Three weeks after we started dating, he went vegan on his own accord. He says he feels a lot better being vegan - and that is the motivation for his choice. He also likes the freedom to eat until he is full without worrying about gaining weight. His mom also has Type II diabetes, so he encourages her to incorporate vegan meals into her diet. 

You also dated other non-vegans who, unlike Chris, did not adopt a vegan diet. Any advice for people finding themselves dating an omnivore or vegetarian?

I think a vegan and a non-vegan can be happy together as long as they treat each other with love and respect, but it is not easy. I believe in a live and let live attitude - I am confident in my decision to be vegan, and I don't judge other people for their own choices. That being said, I don't think I would like meat in my house.

This is a tricky issue for me because while Chris is vegan, his kids (ages 14, 12 and 9) are not. If at some point we want to live together, we are going to have to figure out what our household is going to look like. I don't think he would be comfortable limiting his kids to only vegan fare.

Top 10: Old Recipes

Posted by: Lindsay S. Nixon |

Category: FAQ

I continually feel pressured to create new recipes for happyherbivore.com. I know that I shouldn't, but I do. And although the unforgiving heat turns me into a slacker every summer (it's just too hot to cook!) this summer I've felt especially guilty about not creating more recipes...

Truth is, I've had little time to do much of anything. Between finishing up the final touches on my upcoming cookbook and working on all of the upcoming Happy Herbivore projects (Herbisport's e-books and the Healthy Living online courses--coming soon!) I haven't had much breathing room.

In a grief-stricken panic, I confided in a friend about how guilty I was feeling. She said to me, "Lindsay, there are more than 100 recipes on happyherbivore.com! There is plenty of content for your fans and supporters to enjoy, don't feel so guilty for being busy!"

This is true, I thought. Happy Herbivore is about to turn three years old (I can't believe it!) and there have been some damn delicious recipes in those three years. Often I feel the old recipes get overlooked or forgotten -- even by me! So here are my top 10 oldie-but-goodie recipes...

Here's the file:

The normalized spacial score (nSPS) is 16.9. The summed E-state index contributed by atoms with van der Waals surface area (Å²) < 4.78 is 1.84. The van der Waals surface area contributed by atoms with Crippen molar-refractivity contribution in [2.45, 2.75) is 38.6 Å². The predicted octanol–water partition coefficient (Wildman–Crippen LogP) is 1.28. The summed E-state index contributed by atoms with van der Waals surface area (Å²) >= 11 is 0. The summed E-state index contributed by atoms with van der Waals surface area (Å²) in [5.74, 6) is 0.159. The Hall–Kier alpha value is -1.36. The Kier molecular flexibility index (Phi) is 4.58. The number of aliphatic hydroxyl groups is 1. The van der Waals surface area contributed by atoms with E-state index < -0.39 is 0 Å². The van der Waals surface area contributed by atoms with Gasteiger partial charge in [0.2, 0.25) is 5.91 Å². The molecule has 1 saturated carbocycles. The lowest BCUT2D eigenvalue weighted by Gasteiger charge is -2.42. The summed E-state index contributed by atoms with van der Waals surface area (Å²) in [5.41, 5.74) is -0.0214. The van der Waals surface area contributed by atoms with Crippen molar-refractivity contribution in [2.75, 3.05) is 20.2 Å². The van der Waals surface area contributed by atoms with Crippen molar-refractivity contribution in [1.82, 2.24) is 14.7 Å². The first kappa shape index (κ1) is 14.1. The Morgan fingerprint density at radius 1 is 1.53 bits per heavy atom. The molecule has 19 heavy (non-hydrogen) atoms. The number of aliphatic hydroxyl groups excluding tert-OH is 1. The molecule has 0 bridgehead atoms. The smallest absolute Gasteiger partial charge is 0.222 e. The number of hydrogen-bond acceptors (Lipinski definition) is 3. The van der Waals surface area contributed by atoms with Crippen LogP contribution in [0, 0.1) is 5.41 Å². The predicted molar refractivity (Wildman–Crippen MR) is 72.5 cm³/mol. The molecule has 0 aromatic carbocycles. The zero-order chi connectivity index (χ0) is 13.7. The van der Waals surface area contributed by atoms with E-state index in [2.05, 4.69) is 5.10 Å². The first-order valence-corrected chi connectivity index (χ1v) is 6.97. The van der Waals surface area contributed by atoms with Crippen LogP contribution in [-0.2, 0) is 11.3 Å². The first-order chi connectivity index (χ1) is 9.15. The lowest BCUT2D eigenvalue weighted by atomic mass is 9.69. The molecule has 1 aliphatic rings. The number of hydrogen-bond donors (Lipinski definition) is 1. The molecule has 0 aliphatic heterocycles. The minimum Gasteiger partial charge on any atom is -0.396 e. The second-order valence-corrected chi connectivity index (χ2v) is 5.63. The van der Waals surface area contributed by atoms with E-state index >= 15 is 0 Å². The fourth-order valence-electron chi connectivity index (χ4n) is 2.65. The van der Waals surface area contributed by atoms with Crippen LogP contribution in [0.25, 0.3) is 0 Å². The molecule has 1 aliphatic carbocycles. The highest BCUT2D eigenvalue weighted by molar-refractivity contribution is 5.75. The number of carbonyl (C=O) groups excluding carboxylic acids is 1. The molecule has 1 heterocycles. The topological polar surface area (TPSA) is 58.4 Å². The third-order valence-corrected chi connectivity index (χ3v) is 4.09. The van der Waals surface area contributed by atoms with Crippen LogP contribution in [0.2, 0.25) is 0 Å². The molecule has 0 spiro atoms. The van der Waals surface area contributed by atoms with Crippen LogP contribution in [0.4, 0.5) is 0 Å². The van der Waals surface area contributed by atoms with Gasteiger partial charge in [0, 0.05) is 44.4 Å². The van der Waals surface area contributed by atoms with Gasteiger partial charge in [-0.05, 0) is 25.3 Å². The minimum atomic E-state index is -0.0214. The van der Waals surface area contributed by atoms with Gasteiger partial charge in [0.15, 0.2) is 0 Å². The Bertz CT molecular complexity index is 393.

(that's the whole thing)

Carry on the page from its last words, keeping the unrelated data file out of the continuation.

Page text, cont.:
I'll be back in the kitchen soon enough, but in the meantime, give these recipes a try if you haven't experienced them already!

  1. Blueberry Crisp
  2. Chickpea Tacos
  3. Low Fat Nachos (there is a totally fat-free version in my cookbook!)
  4. Mock Meatloaf
  5. Southwestern Zucchini Pie
  6. Chana Palak Masala
  7. Vegetarian Delight
  8. Veggie Biscuit Pot Pie (as featured on the Huffington Post!)
  9. Yam Falafels
  10. Carrot Cake Cupcakes

And how do you know these oldies are still goodies? FOUR of them will be making an appearance in my upcoming cookbook! (not counting the nachos!)

Can you guess which ones?

Inspiration Interview: Kate (part 1)

Posted by: Lindsay S. Nixon |

Category: Herbies

Today's inspirational interviewee, Kate, comes to us from Boston and shares with us how she defeated her debilitating condition with diet alone. In part 2 (next week) we'll also talk to Kate about vegan mommyhood, dating and making families with mixed diets work.

HH: First, the million dollar question. How long have you been vegan and what made you go vegan?

 Kate: I have been vegan since March 2004. I went vegan shortly after I'd been released from the hospital for serious digestive pain and, er, issues. 

Do you mind telling us about the issues and what led to your hospitalization?

I was diagnosed with IBS (the constipation sub-type) and in pain for years. I was on at least two different prescription medications and various laxatives. My GI doctors (that's plural!) did nothing other than order intrusive tests and monitor my medication. One actually told me it was "normal" to drink an entire bottle of Milk of Magnesia a day, every day. 

What about diet? Was there any discussion on the foods you were eating or possible allergies and intolerances that may have been causing your digestive distress?

There was absolutely no discussion or concern by my GI doctors about what I was eating because I was eating what the medical community considers a "healthy" omnivore diet at the time. At the beginning of my doctor saga, my primary physician did mention in passing that I might consider giving up dairy, but he said it in a manner that made me think he didn't believe its effectiveness, so I never tried. No doctor that I ever met with gave much credence to diet as a way to alleviate pain or problems, which in retrospect is amazing to me. Doctors, especially GI doctors, should focus on nutrition, allergies and intolerances as these things can lead to all of the problems people deal with on a daily basis.